Photographer Documents Her Brother, Who Abandoned Civilization for the Life of a Shepherd

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For Le Grand Silence, photographer Clementine Schneidermann explores her relationship with her brother Nicolas, who at seventeen years of age dropped out of school and left behind his family in Paris for a life as a shepherd in the southeastern corner of France. For the past few years, Schneidermann has documented her brother’s transition from late adolescence into young adulthood within the context of his faraway journeys.

Tender Photos Convey the Beauty and Innocence of Childhood

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© Melanie Acevedo / Offset

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© Melanie Acevedo / Offset

For her ongoing project Another 52 Weeks, Sea Cliff, New York-based photographer Melanie Acevedo chronicles the daily life of her children each week, constructing an infinite and inexhaustible family photo album. The project, which she began four years ago when her daughter Violet was eight and her son Rockwell three, has traced the boy and girl through the seasons and back again, celebrating the ecstasy of summer and the silent mystery of winter months. Updated weekly on Tumblr, the series preserves moments of pain and reverie, small miracles injected within ordinary days.

Female to ‘Male': A Transgender Photographer Documents His Transition

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For Female to “Male,” Toronto-based photographer Wynne Neilly closely documents his own gender transition. Each week after receiving his testosterone shot, Neilly shot himself on instant film, preserving forever the memory of a specific moment during his evolution. In these intensely personal snapshots, Neilly’s exposed body stands alone, existing within a vacuum of white space. Sequenced and neatly aligned, these aggregate dates cease to be distinct, blurring together into a single fluid narrative of self-actualization.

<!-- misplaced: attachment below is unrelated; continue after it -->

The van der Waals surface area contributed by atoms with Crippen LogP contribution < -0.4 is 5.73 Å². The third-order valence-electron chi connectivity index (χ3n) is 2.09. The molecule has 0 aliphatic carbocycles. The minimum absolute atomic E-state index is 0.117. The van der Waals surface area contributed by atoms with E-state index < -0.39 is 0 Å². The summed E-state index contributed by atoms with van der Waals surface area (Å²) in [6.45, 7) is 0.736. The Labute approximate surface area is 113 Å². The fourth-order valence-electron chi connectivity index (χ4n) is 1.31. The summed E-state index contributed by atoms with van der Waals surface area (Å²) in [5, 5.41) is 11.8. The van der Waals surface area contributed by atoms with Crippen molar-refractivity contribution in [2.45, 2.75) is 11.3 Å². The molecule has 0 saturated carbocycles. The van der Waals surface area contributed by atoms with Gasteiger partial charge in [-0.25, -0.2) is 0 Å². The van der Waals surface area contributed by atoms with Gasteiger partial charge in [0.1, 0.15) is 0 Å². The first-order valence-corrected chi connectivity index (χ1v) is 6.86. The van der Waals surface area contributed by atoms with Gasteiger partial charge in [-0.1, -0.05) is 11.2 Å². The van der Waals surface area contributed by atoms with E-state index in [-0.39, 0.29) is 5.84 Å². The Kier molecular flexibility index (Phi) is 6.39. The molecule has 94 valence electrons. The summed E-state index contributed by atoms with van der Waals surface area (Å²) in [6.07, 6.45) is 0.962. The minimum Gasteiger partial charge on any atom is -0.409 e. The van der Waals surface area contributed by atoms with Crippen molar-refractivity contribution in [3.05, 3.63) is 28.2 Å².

Dreamy Portraits Capture Hijra, Bangladesh’s ‘Third Gender’

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For Call Me Heena, Bangladeshi photographer Shahria Sharmin intimately explores the country’s Hijra community, composed of people who were assigned male anatomies at birth but identify as being internally female. Sharmin explains that the Hijra identity exists outside of Western definitions like transgender and is perhaps better described as a third gender. Hijras adopt traditionally female roles, becoming mothers and wives, although their marriages are not recognized legally.

Photo du Jour: Young Love in NYC

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© Balarama Heller / Offset

In the summer of 2001, photographer Balarama Heller frequently left the Magnum Photos office, where he worked as an intern, and wandered the streets of New York, capturing the spirited city and all its diversity. He was drawn to the elongated, dramatic shadows of early evening, the flurry of passing foot traffic.

‘Looking for Alice': One Mother’s Touching Story of Raising a Daughter with Down Syndrome

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Sian Davey had no idea what to expect when Alice was born. Told her infant daughter had Down syndrome and to treat her no different than any other baby, Davey and her family faced the complicated reality of raising a child who was deemed ‘imperfect’ by the rest of the world. Looking for Alice is one mother’s document and pledge to her little girl, both unflinchingly honest and profoundly compassionate in the portrayal of their everyday lives.